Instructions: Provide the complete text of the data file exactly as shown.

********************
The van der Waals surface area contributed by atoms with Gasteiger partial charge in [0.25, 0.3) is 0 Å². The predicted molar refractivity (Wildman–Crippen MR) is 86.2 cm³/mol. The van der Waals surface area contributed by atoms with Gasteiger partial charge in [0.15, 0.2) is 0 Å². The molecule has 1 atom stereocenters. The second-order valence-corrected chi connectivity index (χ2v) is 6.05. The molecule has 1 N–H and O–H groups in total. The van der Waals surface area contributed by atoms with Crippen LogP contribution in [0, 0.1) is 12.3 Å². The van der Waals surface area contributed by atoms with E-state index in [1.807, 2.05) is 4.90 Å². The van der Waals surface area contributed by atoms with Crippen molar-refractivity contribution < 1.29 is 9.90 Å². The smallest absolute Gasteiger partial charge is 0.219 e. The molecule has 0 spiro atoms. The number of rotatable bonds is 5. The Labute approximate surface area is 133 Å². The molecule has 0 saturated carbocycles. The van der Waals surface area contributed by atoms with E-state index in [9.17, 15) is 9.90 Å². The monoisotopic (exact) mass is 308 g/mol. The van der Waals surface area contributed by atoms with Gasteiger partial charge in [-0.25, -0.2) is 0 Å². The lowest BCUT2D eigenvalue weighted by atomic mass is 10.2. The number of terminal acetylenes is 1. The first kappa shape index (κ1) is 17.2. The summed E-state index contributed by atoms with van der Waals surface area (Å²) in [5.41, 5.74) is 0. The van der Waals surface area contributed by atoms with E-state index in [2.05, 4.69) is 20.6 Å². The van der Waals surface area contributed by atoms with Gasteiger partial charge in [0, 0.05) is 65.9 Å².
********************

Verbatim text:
The van der Waals surface area contributed by atoms with Gasteiger partial charge in [0.25, 0.3) is 0 Å². The predicted molar refractivity (Wildman–Crippen MR) is 86.2 cm³/mol. The van der Waals surface area contributed by atoms with Gasteiger partial charge in [0.15, 0.2) is 0 Å². The molecule has 1 atom stereocenters. The second-order valence-corrected chi connectivity index (χ2v) is 6.05. The molecule has 1 N–H and O–H groups in total. The van der Waals surface area contributed by atoms with Crippen LogP contribution in [0, 0.1) is 12.3 Å². The van der Waals surface area contributed by atoms with E-state index in [1.807, 2.05) is 4.90 Å². The van der Waals surface area contributed by atoms with Crippen molar-refractivity contribution < 1.29 is 9.90 Å². The smallest absolute Gasteiger partial charge is 0.219 e. The molecule has 0 spiro atoms. The number of rotatable bonds is 5. The Labute approximate surface area is 133 Å². The molecule has 0 saturated carbocycles. The van der Waals surface area contributed by atoms with E-state index in [9.17, 15) is 9.90 Å². The monoisotopic (exact) mass is 308 g/mol. The van der Waals surface area contributed by atoms with Gasteiger partial charge in [-0.25, -0.2) is 0 Å². The lowest BCUT2D eigenvalue weighted by atomic mass is 10.2. The number of terminal acetylenes is 1. The first kappa shape index (κ1) is 17.2. The summed E-state index contributed by atoms with van der Waals surface area (Å²) in [5.41, 5.74) is 0. The van der Waals surface area contributed by atoms with E-state index in [2.05, 4.69) is 20.6 Å². The van der Waals surface area contributed by atoms with Gasteiger partial charge in [0, 0.05) is 65.9 Å².